8.0/10
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2 user

Bomb Harvest (2007)

Laos: the most bombed country, per capita, on the planet. Australian bomb disposal specialist Laith Stevens has to train a new young "big bomb" team to deal with bombs left from the US "... See full summary »

Director:

Kim Mordaunt
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Cast

Credited cast:
Phonesai Silavan Phonesai Silavan ... Himself
Laith Stevens Laith Stevens ... Himself
Linthong Syphavong Linthong Syphavong ... Himself
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Storyline

Laos: the most bombed country, per capita, on the planet. Australian bomb disposal specialist Laith Stevens has to train a new young "big bomb" team to deal with bombs left from the US "Secret War", but meanwhile, the local children are out hunting for bomb scrap metal. Vividly depicting the consequences of war with the incredible bravery of those trying to clear up the mess. Written by Kim Mordaunt

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Taglines:

In bomb disposal you only make one mistake

Genres:

Documentary

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Details

Official Sites:

Official site

Country:

Australia

Language:

English

Release Date:

18 October 2007 (Australia) See more »

Filming Locations:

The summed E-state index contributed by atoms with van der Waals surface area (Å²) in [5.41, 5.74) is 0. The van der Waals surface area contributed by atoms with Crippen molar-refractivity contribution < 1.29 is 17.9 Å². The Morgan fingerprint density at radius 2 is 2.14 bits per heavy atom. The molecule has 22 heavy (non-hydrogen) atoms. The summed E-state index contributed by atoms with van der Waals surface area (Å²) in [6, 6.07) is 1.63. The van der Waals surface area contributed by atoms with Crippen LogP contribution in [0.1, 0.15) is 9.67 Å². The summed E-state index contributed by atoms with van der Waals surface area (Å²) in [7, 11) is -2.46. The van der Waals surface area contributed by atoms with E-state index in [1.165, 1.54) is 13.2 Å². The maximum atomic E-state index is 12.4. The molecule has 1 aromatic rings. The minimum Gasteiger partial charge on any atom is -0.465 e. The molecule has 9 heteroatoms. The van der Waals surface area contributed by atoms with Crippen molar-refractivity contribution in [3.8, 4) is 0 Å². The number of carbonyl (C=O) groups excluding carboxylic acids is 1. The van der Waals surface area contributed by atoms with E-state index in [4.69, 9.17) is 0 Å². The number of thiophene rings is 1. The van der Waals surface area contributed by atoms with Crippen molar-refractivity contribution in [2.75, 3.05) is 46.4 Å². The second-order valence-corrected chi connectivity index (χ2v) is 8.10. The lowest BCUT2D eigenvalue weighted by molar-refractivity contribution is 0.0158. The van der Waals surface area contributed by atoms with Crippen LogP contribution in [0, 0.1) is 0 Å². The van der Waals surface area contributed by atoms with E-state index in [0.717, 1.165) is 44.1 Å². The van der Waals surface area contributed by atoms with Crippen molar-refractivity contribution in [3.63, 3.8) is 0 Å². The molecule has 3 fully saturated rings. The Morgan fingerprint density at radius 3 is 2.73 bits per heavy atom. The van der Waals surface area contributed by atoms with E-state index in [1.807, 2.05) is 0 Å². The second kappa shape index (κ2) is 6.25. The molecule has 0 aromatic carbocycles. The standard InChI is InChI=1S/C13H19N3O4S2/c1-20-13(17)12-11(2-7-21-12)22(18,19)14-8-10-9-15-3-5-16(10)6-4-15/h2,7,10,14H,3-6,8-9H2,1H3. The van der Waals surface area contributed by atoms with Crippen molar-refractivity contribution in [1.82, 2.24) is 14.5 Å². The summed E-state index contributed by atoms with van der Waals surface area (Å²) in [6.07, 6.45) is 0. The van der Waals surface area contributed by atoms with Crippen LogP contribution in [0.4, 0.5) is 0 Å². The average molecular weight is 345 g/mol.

Laos

Company Credits

Production Co:

Red Lamp Films,Lemur Films See more »
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Technical Specs

Color:

Color

Aspect Ratio:

1.78 : 1 / (high definition)
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Did You Know?

Connections

Featured in Golden Rule: The Investment Theory of Politics (2009) See more »

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User Reviews

 
Faces, not numbers
15 November 2011 | by JkeviSee all my reviews

"Bomb Harvest" achieves something that, unfortunately, not all documentaries even attempt to do. It is ultimately not about statistics – how many bombs are left there in Laos or even how many people are affected by them – it is first of all about people.

We get to know the people who work with the UXOs as we follow Laith Stevens in his work and that drop of leisure that he manages to enjoy. As the story of newly trained UXO Laos personnel unfolds, we observe people work, eat, and drink: these are the real people whose lives have been inevitably and irreversibly affected by the appalling bombing campaign of 1964-1973. We see faces, not numbers.

The music score is mesmerizing, camera-work appears flawless, and editing could be only applauded.

Good documentaries inform you while great documentaries also leave you with a feeling. "Bomb Harvest" falls into the second category and hence shouldn't be missed.


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